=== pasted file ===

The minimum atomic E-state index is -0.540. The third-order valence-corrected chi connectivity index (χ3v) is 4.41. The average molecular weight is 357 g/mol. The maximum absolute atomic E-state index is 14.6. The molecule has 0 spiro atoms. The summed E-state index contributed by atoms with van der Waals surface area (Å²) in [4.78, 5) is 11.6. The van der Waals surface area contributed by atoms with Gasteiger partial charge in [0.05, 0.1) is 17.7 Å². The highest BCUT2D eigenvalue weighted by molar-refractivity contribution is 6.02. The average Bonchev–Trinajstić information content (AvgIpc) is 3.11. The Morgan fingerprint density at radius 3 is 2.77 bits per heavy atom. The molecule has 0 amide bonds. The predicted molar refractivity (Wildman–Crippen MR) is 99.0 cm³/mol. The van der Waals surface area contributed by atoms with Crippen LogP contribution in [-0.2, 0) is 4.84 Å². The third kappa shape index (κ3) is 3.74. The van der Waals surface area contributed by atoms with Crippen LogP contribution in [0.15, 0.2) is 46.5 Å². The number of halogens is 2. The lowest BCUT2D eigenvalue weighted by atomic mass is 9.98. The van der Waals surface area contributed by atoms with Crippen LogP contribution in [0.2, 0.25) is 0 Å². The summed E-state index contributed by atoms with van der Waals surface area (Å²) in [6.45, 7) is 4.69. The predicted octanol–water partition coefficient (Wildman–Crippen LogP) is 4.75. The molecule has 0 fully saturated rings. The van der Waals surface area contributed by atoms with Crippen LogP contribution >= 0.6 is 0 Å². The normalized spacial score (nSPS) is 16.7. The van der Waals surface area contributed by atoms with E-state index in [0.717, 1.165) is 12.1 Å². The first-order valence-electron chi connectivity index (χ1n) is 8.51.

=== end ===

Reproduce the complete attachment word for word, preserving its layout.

The minimum atomic E-state index is -0.540. The third-order valence-corrected chi connectivity index (χ3v) is 4.41. The average molecular weight is 357 g/mol. The maximum absolute atomic E-state index is 14.6. The molecule has 0 spiro atoms. The summed E-state index contributed by atoms with van der Waals surface area (Å²) in [4.78, 5) is 11.6. The van der Waals surface area contributed by atoms with Gasteiger partial charge in [0.05, 0.1) is 17.7 Å². The highest BCUT2D eigenvalue weighted by molar-refractivity contribution is 6.02. The average Bonchev–Trinajstić information content (AvgIpc) is 3.11. The Morgan fingerprint density at radius 3 is 2.77 bits per heavy atom. The molecule has 0 amide bonds. The predicted molar refractivity (Wildman–Crippen MR) is 99.0 cm³/mol. The van der Waals surface area contributed by atoms with Crippen LogP contribution in [-0.2, 0) is 4.84 Å². The third kappa shape index (κ3) is 3.74. The van der Waals surface area contributed by atoms with Crippen LogP contribution in [0.15, 0.2) is 46.5 Å². The number of halogens is 2. The lowest BCUT2D eigenvalue weighted by atomic mass is 9.98. The van der Waals surface area contributed by atoms with Crippen LogP contribution in [0.2, 0.25) is 0 Å². The summed E-state index contributed by atoms with van der Waals surface area (Å²) in [6.45, 7) is 4.69. The predicted octanol–water partition coefficient (Wildman–Crippen LogP) is 4.75. The molecule has 0 fully saturated rings. The van der Waals surface area contributed by atoms with Crippen LogP contribution >= 0.6 is 0 Å². The normalized spacial score (nSPS) is 16.7. The van der Waals surface area contributed by atoms with E-state index in [0.717, 1.165) is 12.1 Å². The first-order valence-electron chi connectivity index (χ1n) is 8.51.